(The following op-ed is an opinion piece submitted by an author unassociated with FasterSkier. Viewpoints do not necessarily reflect that of FasterSkier’s staff or sponsors. We fully support open dialogue and encourage the use of the comments section at the bottom of this page to express varying views. To submit an op-ed, email firstname.lastname@example.org.)
About the author: Kris Freeman raced for the U.S. Ski Team for more than a decade, from 2002 to 2013. A four-time Olympian who placed fourth in the 15 k classic at both 2003 and 2009 World Championships, Freeman, 36, is currently training in New Hampshire in hopes of making the 2018 Olympics in PyeongChang, South Korea.
“The U.S. Ski Team will select only the most qualified athletes with the greatest possibilities for winning medals in future World Championship and Olympic Winter Games competitions,” the team wrote in its 2018 national team selection criteria.
In a recent interview, Head Coach Chris Grover explained that the potential for winning medals was key to several discretionary nominations.
I believe that there should always be room for discretion when nominating athletes, but the vague “medal potential” standard has become an excuse for the national team coaches to have free reign.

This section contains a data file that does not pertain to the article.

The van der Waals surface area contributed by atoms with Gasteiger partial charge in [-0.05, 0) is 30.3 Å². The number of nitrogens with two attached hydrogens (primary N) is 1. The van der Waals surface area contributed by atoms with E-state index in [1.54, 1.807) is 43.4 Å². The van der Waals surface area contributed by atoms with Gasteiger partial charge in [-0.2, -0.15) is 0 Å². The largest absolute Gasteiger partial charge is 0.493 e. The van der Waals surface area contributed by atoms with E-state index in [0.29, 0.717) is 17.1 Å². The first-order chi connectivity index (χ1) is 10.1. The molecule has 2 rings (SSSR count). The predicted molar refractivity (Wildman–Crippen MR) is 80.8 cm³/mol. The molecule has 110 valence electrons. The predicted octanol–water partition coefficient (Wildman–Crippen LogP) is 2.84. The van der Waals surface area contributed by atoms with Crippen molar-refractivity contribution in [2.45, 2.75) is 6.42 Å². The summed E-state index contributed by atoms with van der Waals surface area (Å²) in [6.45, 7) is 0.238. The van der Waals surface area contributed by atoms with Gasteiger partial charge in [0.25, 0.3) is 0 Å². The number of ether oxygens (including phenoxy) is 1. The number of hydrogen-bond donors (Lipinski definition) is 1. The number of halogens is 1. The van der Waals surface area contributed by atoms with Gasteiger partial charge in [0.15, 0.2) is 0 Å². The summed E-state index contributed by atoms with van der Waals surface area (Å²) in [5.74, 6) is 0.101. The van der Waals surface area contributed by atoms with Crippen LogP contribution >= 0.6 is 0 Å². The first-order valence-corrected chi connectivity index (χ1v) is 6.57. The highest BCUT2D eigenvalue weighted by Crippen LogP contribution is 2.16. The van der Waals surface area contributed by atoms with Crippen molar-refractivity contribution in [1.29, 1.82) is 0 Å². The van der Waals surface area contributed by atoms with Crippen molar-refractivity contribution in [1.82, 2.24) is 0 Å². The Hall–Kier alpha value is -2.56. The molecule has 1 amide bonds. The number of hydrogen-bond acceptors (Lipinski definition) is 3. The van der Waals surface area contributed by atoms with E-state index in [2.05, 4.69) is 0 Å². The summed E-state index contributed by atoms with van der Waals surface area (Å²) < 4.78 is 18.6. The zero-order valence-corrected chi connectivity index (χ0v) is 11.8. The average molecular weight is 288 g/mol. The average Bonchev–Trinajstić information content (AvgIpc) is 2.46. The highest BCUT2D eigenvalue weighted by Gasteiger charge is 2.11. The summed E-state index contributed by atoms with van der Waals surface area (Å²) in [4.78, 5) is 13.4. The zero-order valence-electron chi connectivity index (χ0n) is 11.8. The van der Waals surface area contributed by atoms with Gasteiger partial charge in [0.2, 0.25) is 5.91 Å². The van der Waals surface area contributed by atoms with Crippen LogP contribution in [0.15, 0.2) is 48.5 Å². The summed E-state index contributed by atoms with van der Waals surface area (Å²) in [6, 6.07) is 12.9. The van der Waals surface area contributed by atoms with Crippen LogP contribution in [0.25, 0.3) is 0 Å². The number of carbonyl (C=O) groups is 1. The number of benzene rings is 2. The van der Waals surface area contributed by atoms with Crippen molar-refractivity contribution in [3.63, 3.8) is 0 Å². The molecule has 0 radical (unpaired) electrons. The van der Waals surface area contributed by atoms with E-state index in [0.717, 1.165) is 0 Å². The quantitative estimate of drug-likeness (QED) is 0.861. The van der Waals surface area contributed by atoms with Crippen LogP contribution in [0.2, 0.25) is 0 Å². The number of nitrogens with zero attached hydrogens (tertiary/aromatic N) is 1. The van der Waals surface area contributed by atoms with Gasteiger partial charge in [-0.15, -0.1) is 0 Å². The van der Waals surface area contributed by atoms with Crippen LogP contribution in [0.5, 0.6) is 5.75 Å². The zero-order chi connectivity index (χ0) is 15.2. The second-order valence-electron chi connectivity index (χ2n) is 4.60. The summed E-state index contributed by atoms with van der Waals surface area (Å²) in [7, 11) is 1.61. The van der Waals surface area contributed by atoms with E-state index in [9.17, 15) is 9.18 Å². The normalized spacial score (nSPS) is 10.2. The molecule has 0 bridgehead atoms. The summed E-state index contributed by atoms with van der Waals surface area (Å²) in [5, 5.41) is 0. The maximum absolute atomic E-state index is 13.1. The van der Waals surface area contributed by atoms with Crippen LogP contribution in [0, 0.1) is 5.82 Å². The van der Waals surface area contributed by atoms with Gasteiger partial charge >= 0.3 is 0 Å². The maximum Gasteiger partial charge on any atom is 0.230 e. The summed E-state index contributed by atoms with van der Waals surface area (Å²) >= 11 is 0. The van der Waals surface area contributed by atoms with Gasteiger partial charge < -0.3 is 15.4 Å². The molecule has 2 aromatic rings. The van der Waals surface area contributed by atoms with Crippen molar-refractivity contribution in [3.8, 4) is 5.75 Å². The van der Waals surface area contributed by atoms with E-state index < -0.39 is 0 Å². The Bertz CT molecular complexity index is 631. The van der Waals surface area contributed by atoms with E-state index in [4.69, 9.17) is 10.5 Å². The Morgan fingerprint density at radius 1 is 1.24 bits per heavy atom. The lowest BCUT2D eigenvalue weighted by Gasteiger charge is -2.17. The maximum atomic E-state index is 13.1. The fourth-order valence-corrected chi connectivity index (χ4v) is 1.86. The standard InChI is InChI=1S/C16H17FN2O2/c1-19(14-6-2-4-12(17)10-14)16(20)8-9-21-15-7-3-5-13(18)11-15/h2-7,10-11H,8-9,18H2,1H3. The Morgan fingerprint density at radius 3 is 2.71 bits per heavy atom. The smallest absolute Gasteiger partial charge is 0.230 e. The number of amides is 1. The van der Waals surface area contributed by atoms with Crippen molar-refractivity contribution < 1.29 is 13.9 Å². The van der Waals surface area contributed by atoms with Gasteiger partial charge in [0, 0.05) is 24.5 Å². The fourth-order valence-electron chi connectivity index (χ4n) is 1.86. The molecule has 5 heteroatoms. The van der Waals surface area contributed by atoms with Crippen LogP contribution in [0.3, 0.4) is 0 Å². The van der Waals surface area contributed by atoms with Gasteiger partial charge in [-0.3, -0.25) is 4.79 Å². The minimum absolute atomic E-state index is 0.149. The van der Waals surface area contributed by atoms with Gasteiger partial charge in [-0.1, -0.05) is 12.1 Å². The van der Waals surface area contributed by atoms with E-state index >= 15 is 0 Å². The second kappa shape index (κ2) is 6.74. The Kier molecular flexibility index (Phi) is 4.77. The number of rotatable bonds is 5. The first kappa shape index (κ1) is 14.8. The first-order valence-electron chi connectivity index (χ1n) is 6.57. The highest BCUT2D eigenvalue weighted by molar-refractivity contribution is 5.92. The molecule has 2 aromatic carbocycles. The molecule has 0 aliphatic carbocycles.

It’s another example of how the U.S. Ski Team markets itself to the ski community as all-inclusive, as representing all of U.S. skiing. But watching their actions, this advertisement rings false.
Can the best skiers make the national team?
Before I go any further, I believe that a case can be made for every athlete nominated for the 2017/2018 team and I mean no disrespect to any of them.
I merely wonder how many skiers in our country are consistently overlooked and what part personal favoritism plays in the nomination process.
For the first time in several years, the B-team is made up entirely of discretionary picks. Noah Hoffman failed to make the objective criteria by only one World Cup point but was left off the team. Yet Erik Bjornsen scored 66 fewer points than Noah and was still named to the team for the fifth time.